A portrait of the faith that sustained him in this work was handed to me a few weeks ago by a member of my congregation in the form of Paton’s 1968 Instrument of Thy Peace,a beautifully written reflection on the Prayer of St. Francis. It is a manifesto for the hard work of allowing our selves to be transformed even as we work to transform the world. It is the kind of self-assured, both humble and confident, Christian faith that characterized he era of church-triumphant ecumenicity of the 1950s and 1960s that still stirs a deep part of my soul. Yet the fifteen years between Instrument and Belhar teach important lessons about how change happens – and about a God who chooses sides.

And so finally, since this week of reading emerged from my immersion in Palestinian literature and an anti-racist confession of faith, I commend this piece published by Mondoweiss called “God Bless the young folks who took to the streets” about a recent conference drawing connections between South African apartheid, Israel’s occupation of Palestine and the recent uprising in Baltimore. The conference was held at the Sixth Presbyterian Church in Washington D.C., which was served from 1958-1964 by one of my predecessors here in White Plains, The Rev. Donald Jones, who still holds the title pastor emeritus. I have worshiped with the second speaker of the conference, The Rev. Grayland Hagler, several times and have never failed to be moved and challenged by his sermons.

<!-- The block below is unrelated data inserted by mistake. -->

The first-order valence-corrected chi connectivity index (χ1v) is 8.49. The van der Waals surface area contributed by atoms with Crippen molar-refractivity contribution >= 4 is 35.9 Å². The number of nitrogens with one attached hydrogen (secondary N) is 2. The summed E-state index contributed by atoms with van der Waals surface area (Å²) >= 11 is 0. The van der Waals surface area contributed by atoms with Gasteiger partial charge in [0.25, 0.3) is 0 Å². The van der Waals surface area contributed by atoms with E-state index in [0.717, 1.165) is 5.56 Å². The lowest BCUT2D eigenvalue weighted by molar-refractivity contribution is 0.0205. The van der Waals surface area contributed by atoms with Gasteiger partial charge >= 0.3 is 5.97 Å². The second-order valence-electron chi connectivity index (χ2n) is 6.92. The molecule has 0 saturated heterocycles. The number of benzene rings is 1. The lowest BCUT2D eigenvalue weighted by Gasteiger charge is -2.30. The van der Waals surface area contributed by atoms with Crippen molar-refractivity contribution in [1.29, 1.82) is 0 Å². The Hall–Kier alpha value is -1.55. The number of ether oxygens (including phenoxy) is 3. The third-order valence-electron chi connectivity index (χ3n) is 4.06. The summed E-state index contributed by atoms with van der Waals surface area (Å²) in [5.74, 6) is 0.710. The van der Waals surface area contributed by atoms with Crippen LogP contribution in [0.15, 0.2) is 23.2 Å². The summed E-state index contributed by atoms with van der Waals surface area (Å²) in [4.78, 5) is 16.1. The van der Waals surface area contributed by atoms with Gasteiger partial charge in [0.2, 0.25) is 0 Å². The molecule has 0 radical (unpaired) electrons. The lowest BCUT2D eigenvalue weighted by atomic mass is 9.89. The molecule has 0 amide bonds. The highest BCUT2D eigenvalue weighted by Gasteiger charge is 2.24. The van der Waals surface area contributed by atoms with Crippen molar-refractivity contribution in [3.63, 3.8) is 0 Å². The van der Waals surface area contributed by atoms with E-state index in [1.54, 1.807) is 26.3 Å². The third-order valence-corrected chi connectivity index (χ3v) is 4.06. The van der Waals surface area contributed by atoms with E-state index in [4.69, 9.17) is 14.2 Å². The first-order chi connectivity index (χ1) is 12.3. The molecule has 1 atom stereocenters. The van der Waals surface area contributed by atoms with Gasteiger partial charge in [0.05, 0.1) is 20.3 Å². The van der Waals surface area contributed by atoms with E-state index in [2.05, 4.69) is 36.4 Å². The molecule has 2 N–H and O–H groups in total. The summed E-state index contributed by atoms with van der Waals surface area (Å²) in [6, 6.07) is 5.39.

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2 Comments leave one →
  1. May 8, 2015 7:42 am

    Any black South African authors?

  2. May 8, 2015 9:10 am

    Not this week, Carla. Do you have any to recommend?

    I had intended to read several sermons by Allan Boesak, but did not get to it. I read his “The Fire Within: Sermons from the Edge of Exile” just two years ago when I was working with Belhar in the congregation. I’ve allowed myself to be somewhat led by the Nobel Prize in Literature, and grateful to have discovered these two authors I had not previously read. This week I will “visit” Nigeria, and have already finished “Things Fall Apart” by Chinua Achebe and a play by Nobel Laureate Wole Soyinka.